March 19, 2012

Rep. Kelda Helen Roys, D-Madison, proposed the requirement that "a state legislator... be in the room to act as the official 'state shamer.'"

It's Wisconsin, where the legislature is one big theatrical stage:
[A new bill] requires physicians, under the threat of a felony charge, to speak privately with a woman seeking an abortion to determine whether she had been "coerced" and to conduct an exam before providing abortion-inducing drugs....

Roys proposed that since Republicans want to use doctors to perform a "shaming lecture," that a state legislator also be required to be in the room to act as the official "state shamer."
The GOP legislature also passed a bill permitting abstinence-only sex education in public schools. Roys "facetiously proposed amendments to also give schools discretion on whether to teach the 'science of germs' and the 'theory of gravity.'"

There you have it: the comic stylings of Kelda Helen Roys. Roys, unlike the rest of us, has the opportunity to make jokes via the legislative process.

71 comments:

Pogo said...

In which a WI legislator attempts to enact a Donnesbury comic strip into law.

MadisonMan said...

I'm thankful that the economic problems of Wisconsin are solved so these pressing social needs can now be addressed.

Republicans: My life needs to be controlled. Please do enact legislation so I can atone for my sins, and learn to walk in the right path. That is, after all, the role of Big Republican Government.

Lyssa said...

Why are liberals always so worried about being encouraged to feel shame? If it's not wrong, then there's nothing to feel ashamed of. Why does it matter so much that someone else might disagree with your behavior?

AJ Lynch said...

Kelda is "the go-to expert on women’s health policy in the Assembly" according to her website.

Is that because she ran NARAL Wisconsin for four years and majored in civil rights law at UW Law school?

AJ Lynch said...

Actually Kelda's "state shamer" idea was pretty funny IMO.

Pogo said...

Madison Man, I agree.

But the schism was created by Roe v Wade.

Lyssa said...

I'm trying to think of a good analogy. What if, when I went to buy a gun, I had to listen to someone give a 5 minutes speech about gun violence? (Let's set aside the fact that the constitution specifically allows me to bear arms.)

So? I might be a little annoyed; I'd probably laugh at the speaker. I can't imagine that I'd feel the least bit "shamed."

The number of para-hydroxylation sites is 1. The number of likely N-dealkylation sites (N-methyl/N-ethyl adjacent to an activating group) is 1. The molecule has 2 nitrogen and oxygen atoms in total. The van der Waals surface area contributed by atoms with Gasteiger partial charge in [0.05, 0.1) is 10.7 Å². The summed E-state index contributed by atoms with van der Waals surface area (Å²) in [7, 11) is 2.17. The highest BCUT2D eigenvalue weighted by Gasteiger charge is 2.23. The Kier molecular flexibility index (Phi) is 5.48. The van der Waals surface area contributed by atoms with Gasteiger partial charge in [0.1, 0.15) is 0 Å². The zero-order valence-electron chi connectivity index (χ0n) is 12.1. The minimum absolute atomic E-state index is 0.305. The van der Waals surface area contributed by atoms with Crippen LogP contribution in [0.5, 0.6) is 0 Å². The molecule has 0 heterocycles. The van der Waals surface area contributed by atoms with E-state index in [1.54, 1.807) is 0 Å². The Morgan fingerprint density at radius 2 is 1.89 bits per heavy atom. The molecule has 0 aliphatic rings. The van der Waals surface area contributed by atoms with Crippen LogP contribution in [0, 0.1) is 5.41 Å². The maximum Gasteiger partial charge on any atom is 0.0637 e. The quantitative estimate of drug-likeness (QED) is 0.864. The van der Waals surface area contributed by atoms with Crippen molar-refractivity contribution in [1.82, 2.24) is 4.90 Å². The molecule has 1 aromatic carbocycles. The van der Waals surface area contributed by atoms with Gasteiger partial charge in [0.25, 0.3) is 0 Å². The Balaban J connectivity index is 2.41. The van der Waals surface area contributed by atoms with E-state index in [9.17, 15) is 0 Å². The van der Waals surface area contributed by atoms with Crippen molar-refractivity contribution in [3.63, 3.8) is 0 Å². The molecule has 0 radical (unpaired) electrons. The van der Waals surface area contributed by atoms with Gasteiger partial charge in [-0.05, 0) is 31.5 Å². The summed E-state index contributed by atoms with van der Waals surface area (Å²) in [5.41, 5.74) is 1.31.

chickenlittle said...

More likely, though, this crusade against women is simply definitive proof that the Wisconsin Republican Party has moved beyond the far right to, well, perhaps the Deep South.

How about that geographic bigotry?

Petunia said...

Kelda's running against the execrable Mark Pocan for Tammy Baldwin's seat. He's got a huge advantage because, while they're both ultra-liberal, he's gay while she's married to a man.

Guess she had to come up with something to get her back in the news after he scored with his glee over Pam Galloway's family medical problems that led to her resigning her Senate seat.

bgates said...

I think it's an outrage that this person has proposed a bill which could impede the right of legislators to flee the state.

Balfegor said...

I don't understand why people have such a problem with abstinence-only sex education. I mean, it's not like it's unscientific. On the contrary, it's Biology 101, and you'd have to be kind of thick not to realise that it works.

On the other hand, I suppose if a student didn't figure out that abstinence is a viable strategy for avoiding pregnancy when he took Biology 101 and (one supposes) learned that babies don't come from storks but from sexual congress, he's, well, kind of thick, so perhaps there's not much point in joining up A and B for him with klaxons and neon flashing lights and calling it "Abstinence" -- it won't take either way.

cubanbob said...

Roys wants to close the shame gap! Another democrat, another idiot. Madison anyone who is for Obamacare has no standing to complain about Big Government.

TCB-n-a-Flash said...

At 33 years old when I went to a Urologist to get a vasectomy, the first thing he asked me was if I was pressured into the decision. It surprised me.

I responded, "I have a healthy daughter, and now a healthy son; never been so sure about anything in my life. Cut me Doc."

He said a lot of guys come in who really don't want to. They are being "pushed".

TMI?? Thought is was relevant.

Renee said...

Every time I go to the doctor/ER, I have someone ask if "I'm safe." It is a domestic violence question even if I showing no signs of abuse, and I'm there on a non-female issue.


Is this standard practice of abortion facilities NOT to ask about domestic violence?

Rialby said...

"Please do enact legislation so I can atone for my sins, and learn to walk in the right path"

Why don't the Progressives do the right thing and enshrine in the Constitution a right to abortion? That way it's unlikely that the Right can try to take it away.

YoungHegelian said...

....that the Wisconsin Republican Party has moved beyond the far right to, well, perhaps the Deep South.

It takes some brass balls to bad mouth the South for close-mindedness considering the state of race relations in Milwaukee.

Germans racist??! Naaah! When has that ever happened? Das kann nicht sein!